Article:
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Introduction and Motivation

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MPIA Python Workshop

About this website

This Python course for MPIA is adapted from the Practical Python for Astronomers course written by Tom Aldcroft, Tom Robitaille, Brian Refsdal, Gus Muench (Copyright 2011, Smithsonian Astrophysical Observatory) and released under a Creative Commons Attribution 3.0 License.

The present course has been restructured and adapted to reflect the interests of the MPIA audience and includes MPIA-specific set-up information.

About the course

The MPIA Python course contains a series of hands-on workshops to explore the Python language and the powerful analysis tools it provides. The emphasis is on using Python to solve real-world problems that astronomers are likely to encounter in research.

Workshop topics

Workshop Schedule

The workshop schedule is as follows:

Date Topic Location and time
Dec. 7th Python Installation Day Hörsaal, 9:15-12:15
Feb. 1st Python Keynote Hörsaal, 10:30-11:30
Feb 15th Introduction to pure Python Hörsaal, 10:30-12:15
Feb 29th Numpy and Scipy Hörsaal, 10:45-12:15
Mar 14th Making plots with Matplotlib Hörsaal, 10:45-12:15
Apr 11th Making publication-quality plots Hörsaal, 10:45-12:15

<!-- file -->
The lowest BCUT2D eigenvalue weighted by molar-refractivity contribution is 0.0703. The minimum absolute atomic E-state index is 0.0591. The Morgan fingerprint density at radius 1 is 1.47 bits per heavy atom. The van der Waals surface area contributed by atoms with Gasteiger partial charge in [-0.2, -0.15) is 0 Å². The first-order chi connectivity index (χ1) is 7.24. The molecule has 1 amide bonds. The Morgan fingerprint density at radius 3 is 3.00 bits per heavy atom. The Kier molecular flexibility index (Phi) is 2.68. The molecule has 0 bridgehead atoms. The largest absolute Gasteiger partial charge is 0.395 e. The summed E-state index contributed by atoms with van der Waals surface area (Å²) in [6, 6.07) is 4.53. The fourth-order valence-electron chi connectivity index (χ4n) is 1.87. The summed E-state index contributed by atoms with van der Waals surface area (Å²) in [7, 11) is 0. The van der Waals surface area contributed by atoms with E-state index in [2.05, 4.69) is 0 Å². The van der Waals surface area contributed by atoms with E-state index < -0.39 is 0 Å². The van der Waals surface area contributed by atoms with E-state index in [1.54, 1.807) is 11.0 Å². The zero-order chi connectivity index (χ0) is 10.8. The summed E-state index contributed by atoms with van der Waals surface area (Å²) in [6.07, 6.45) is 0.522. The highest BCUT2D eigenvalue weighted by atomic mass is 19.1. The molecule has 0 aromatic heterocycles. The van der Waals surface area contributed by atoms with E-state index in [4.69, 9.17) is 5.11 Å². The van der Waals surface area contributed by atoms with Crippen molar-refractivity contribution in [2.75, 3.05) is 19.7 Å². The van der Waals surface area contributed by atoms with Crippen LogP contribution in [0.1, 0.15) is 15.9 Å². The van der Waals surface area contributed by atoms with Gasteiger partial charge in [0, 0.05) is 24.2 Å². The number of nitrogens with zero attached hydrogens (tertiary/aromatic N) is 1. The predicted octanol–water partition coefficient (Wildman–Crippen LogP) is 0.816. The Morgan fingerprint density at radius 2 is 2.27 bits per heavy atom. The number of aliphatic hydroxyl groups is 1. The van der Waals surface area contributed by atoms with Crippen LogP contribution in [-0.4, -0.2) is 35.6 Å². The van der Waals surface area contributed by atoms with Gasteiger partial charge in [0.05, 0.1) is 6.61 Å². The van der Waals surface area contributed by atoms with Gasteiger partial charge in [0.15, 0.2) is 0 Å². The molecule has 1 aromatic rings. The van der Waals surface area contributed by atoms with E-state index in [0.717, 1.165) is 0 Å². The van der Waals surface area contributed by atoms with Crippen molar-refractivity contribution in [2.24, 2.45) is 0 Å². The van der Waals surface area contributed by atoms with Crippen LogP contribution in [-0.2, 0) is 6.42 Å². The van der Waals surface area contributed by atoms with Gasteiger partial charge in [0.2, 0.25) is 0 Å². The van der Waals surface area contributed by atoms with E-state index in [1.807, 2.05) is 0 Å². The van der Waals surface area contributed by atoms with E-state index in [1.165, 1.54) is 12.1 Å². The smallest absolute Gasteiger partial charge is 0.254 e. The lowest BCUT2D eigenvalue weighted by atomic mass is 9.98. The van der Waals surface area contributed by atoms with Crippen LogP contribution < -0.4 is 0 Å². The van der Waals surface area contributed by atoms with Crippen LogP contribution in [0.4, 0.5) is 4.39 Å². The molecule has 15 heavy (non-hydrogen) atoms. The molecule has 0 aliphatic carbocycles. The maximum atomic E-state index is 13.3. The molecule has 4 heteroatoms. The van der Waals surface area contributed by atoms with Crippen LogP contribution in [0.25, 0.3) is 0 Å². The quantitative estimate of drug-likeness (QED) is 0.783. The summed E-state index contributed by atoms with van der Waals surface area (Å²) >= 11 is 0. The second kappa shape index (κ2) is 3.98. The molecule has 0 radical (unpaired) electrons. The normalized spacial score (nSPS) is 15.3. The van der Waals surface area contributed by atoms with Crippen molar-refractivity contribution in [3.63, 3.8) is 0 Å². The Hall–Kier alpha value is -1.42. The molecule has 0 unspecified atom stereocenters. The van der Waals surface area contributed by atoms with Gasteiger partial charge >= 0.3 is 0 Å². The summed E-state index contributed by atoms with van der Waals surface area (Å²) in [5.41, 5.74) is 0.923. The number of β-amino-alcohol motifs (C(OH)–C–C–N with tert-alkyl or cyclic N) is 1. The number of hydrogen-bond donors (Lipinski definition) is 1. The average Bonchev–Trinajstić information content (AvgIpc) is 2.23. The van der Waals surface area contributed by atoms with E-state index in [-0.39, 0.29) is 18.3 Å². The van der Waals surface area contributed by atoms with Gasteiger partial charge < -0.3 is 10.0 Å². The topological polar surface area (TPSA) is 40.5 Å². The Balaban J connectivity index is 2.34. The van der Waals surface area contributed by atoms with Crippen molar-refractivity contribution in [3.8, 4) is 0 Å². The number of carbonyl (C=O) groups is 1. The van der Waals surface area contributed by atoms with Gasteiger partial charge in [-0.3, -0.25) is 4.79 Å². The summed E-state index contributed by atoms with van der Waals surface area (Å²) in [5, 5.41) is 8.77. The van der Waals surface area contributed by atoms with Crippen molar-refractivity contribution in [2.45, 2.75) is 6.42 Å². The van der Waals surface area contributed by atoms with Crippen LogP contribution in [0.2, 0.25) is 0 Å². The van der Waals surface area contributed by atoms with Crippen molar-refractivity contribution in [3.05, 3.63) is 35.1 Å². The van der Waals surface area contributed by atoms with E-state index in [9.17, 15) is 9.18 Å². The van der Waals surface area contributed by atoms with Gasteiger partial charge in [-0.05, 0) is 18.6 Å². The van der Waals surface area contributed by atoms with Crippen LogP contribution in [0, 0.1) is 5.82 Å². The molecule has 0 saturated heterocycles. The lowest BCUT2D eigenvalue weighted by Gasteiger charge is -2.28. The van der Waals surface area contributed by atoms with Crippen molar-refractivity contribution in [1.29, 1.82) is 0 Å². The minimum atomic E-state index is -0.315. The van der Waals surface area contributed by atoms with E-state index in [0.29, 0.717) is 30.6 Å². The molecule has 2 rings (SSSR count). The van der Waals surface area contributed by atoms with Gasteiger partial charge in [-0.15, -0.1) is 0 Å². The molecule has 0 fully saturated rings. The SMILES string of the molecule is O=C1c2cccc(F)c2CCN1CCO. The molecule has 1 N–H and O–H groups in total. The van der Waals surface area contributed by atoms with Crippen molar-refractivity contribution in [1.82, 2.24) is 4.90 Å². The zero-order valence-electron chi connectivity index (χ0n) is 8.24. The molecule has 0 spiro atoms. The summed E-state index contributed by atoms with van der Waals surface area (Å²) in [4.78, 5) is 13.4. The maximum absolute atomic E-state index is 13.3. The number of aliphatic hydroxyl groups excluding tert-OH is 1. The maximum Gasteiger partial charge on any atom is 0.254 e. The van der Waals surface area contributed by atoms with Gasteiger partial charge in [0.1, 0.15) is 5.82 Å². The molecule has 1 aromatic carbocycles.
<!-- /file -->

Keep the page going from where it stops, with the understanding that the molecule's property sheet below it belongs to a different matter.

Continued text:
Apr 25th Clinic Hörsaal, 10:45-12:15
May 16th Fitting data with Python Hörsaal, 10:45-12:15

About the Workshops

The content presented here is suitable for self-study by those wishing to learn Python for astronomy or other scientific research applications.

A greater goal is for those knowledgable in Python to teach the workshop series at their local institutions, adapting the content as desired. To that end we have developed the content in Sphinx RestructuredText and hosted the source on github at Anyone interested can clone the repository or download a tarball and make modifications needed to present the material locally.

We would also welcome comments, fixes, or suggestions for improvement. This can be done as a Github issue or pull request.

About the Format

The workshop presentations are formatted as Sphinx web documents instead of the more traditional slide presentation. This was a natural choice for the authors who all use Sphinx for Python documenation. This site highlights by discussion and examples the advantages in using a web-based study guide. In particular we found the non-linear format (e.g. jumping to different sections or web sites) and ability to show longer examples were quite valuable.

Having full prose text results in a document which is far more useful as a standalone study guide than presentation slides. Ironically it also reduces the temptation to read from the screen.